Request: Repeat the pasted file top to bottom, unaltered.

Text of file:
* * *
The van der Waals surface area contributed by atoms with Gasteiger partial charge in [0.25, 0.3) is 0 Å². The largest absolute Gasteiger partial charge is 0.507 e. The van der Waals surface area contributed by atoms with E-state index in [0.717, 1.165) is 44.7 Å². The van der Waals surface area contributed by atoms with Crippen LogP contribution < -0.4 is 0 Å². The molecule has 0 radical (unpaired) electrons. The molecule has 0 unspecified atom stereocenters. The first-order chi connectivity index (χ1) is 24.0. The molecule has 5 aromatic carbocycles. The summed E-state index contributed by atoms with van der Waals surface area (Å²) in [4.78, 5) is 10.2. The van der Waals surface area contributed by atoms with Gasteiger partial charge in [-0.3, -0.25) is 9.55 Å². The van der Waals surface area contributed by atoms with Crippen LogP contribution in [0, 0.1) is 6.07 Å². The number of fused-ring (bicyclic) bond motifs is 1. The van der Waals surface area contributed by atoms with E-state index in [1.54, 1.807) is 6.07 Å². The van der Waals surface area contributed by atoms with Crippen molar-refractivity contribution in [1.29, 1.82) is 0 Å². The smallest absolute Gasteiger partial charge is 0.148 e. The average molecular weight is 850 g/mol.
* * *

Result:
The van der Waals surface area contributed by atoms with Gasteiger partial charge in [0.25, 0.3) is 0 Å². The largest absolute Gasteiger partial charge is 0.507 e. The van der Waals surface area contributed by atoms with E-state index in [0.717, 1.165) is 44.7 Å². The van der Waals surface area contributed by atoms with Crippen LogP contribution < -0.4 is 0 Å². The molecule has 0 radical (unpaired) electrons. The molecule has 0 unspecified atom stereocenters. The first-order chi connectivity index (χ1) is 24.0. The molecule has 5 aromatic carbocycles. The summed E-state index contributed by atoms with van der Waals surface area (Å²) in [4.78, 5) is 10.2. The van der Waals surface area contributed by atoms with Gasteiger partial charge in [-0.3, -0.25) is 9.55 Å². The van der Waals surface area contributed by atoms with Crippen LogP contribution in [0, 0.1) is 6.07 Å². The number of fused-ring (bicyclic) bond motifs is 1. The van der Waals surface area contributed by atoms with E-state index in [1.54, 1.807) is 6.07 Å². The van der Waals surface area contributed by atoms with Crippen molar-refractivity contribution in [1.29, 1.82) is 0 Å². The smallest absolute Gasteiger partial charge is 0.148 e. The average molecular weight is 850 g/mol.